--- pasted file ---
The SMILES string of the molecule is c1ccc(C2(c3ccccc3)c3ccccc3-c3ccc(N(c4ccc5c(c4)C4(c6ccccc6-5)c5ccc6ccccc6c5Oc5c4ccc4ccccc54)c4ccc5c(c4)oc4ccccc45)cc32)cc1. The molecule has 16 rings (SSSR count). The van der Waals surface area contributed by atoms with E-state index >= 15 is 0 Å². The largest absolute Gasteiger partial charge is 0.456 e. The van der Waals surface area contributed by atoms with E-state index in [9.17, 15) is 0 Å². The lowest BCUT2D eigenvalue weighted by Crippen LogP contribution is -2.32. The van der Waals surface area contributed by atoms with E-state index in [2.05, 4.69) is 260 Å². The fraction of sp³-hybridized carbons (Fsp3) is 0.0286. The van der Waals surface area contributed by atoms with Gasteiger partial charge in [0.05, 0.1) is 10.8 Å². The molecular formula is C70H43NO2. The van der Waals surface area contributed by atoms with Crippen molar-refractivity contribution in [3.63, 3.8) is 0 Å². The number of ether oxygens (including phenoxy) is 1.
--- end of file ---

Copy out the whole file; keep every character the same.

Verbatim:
The SMILES string of the molecule is c1ccc(C2(c3ccccc3)c3ccccc3-c3ccc(N(c4ccc5c(c4)C4(c6ccccc6-5)c5ccc6ccccc6c5Oc5c4ccc4ccccc54)c4ccc5c(c4)oc4ccccc45)cc32)cc1. The molecule has 16 rings (SSSR count). The van der Waals surface area contributed by atoms with E-state index >= 15 is 0 Å². The largest absolute Gasteiger partial charge is 0.456 e. The van der Waals surface area contributed by atoms with E-state index in [9.17, 15) is 0 Å². The lowest BCUT2D eigenvalue weighted by Crippen LogP contribution is -2.32. The van der Waals surface area contributed by atoms with E-state index in [2.05, 4.69) is 260 Å². The fraction of sp³-hybridized carbons (Fsp3) is 0.0286. The van der Waals surface area contributed by atoms with Gasteiger partial charge in [0.05, 0.1) is 10.8 Å². The molecular formula is C70H43NO2. The van der Waals surface area contributed by atoms with Crippen molar-refractivity contribution in [3.63, 3.8) is 0 Å². The number of ether oxygens (including phenoxy) is 1.